Class Report: Ring and Field Theory (MTH 345)

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One of three courses I took this term was on Ring Theory, the sequel to Group Theory, which I took last term. Besides the subject matter, there were a few minor differences between the two courses which I’ll highlight below. Most everything else, like the text and the instructor, remained the same.

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At Lewis & Clark, Beginning Again

As I write this, I’m drinking Lipton out of an orange mug emblazoned with the words “Lewis & Clark Graduate School of Education and Counseling.” Technically it belongs to Rachael, who earned her master’s degree there (in counseling) about seven years ago. Now it’s my turn.

Today marks the first day of the final phase of our three-year Oregon adventure. It’s the first day of classes in the Master’s of Arts in Teaching program, which will continue for thirteen months and finish next summer. I’ll be taking classes at Lewis & Clark and student-teaching at a high school up the road. More on that soon. In the meantime I wanted to share the essay I wrote about why I’m here. I hope you enjoy it.

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Idara at Two and Three Quarters

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Gardening, sleeping in a bed, and making friends. This is Idara at two and three quarters.

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Class Report: Group Theory (MTH 344)

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My first upper division math course! Here's how it went.

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Idara at Two and a Half

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In my last post about Idara, I wrote about how she wanted everything explained to her, how she was singing more and more, and how her thank you’s sounded more like an expletive than an expression of gratitude.

Some things are harder, like bedtime. But most things are easier, and more fun, and more interesting.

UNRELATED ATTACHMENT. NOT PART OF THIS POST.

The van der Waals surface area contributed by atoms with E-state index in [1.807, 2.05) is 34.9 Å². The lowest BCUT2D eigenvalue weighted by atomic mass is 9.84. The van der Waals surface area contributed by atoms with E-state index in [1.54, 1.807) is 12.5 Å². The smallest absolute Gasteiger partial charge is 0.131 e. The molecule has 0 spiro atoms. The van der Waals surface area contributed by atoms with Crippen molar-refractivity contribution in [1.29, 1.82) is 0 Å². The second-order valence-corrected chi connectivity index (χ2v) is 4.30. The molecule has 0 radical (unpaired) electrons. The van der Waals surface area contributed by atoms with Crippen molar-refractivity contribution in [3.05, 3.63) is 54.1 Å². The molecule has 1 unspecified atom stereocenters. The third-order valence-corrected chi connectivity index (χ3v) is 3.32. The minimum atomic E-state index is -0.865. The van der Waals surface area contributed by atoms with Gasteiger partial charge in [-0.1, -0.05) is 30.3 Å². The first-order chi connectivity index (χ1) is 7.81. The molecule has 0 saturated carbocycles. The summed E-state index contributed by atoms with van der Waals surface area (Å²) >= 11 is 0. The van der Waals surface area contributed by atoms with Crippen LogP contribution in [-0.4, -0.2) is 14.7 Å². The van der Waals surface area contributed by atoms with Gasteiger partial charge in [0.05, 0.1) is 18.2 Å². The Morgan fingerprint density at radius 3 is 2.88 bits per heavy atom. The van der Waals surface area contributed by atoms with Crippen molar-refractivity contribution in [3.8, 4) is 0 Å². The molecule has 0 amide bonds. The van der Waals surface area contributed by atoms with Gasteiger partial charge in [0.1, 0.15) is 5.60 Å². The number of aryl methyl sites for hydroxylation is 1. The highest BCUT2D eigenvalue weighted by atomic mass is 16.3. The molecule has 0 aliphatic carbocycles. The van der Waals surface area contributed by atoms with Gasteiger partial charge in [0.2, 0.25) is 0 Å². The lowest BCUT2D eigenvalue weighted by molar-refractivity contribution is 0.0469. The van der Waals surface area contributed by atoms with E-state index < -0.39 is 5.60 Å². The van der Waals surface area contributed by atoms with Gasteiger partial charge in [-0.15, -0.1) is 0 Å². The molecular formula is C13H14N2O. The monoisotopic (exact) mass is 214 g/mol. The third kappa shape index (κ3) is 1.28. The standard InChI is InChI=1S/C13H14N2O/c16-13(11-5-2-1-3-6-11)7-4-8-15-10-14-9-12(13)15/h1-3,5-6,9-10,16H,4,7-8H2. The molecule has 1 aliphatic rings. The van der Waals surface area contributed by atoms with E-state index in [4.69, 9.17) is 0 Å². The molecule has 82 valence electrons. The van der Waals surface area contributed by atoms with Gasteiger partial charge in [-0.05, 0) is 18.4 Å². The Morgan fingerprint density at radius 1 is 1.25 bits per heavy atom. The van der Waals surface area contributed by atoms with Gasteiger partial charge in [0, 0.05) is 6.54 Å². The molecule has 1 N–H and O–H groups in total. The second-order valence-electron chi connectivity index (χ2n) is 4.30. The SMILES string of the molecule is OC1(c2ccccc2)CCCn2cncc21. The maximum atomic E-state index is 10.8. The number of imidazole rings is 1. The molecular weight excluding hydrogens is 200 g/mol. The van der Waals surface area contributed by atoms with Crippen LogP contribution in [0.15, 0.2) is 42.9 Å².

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Class Report: The History of Math (MTH 404)

I loved this class. Although I suppose I technically could've done it, becoming a math teacher without having studied the history of math now seems insane, like teaching physics without knowing the incredible stories of Galileo, Copernicus, Kepler, and Newton.

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Class Report: Defense Against the Dark Arts (CS 374)

Defense Against the Dark Arts is Oregon State’s course in computer security. If the title rings a bell, it’s because it’s also the name of the magical defense class that Harry Potter and his classmates took at Hogwarts. Having a playful name, (especially in comparison to “Assembly,” “Networks,” “Algorithms,” etc.) made me think that the course would be playful too, but I was mistaken.

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Class Report: Capstone (CS 467)

The final course in Oregon State’s computer science program is Capstone, in which students form groups of three to four and spend the entire term building one project.

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Who Invented Calculus?

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Calculus was invented in the late 17th century by the Englishman Isaac Newton. Or by the German Gottfried Leibniz. Or maybe their work was just a natural outgrowth of seeds sown by the Greeks two millennia before. Or maybe the Chinese and the Keralites.

Perhaps none of these statements are mutually exclusive. To see why, I’ll cover what the Greeks and Chinese knew about exhaustion and what the Keralites knew of infinite series, and then move forward to the era of Newton and Leibniz.

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The Math of the Renaissance

Last week I covered the math of Ancient Greece. Fast-forward about 1,500 years and we’re in the Italian Renaissance, the period which ushered in dramatic changes in art, science, politics, the economy, and of course, mathematics. The three most significant changes, covered below, were the pursuit of formulae for higher order equations (i.e., moving beyond the quadratic formula), modernizing and standardizing mathematical symbols, and coming to a consensus on what seems like a trivial question: What is a number?

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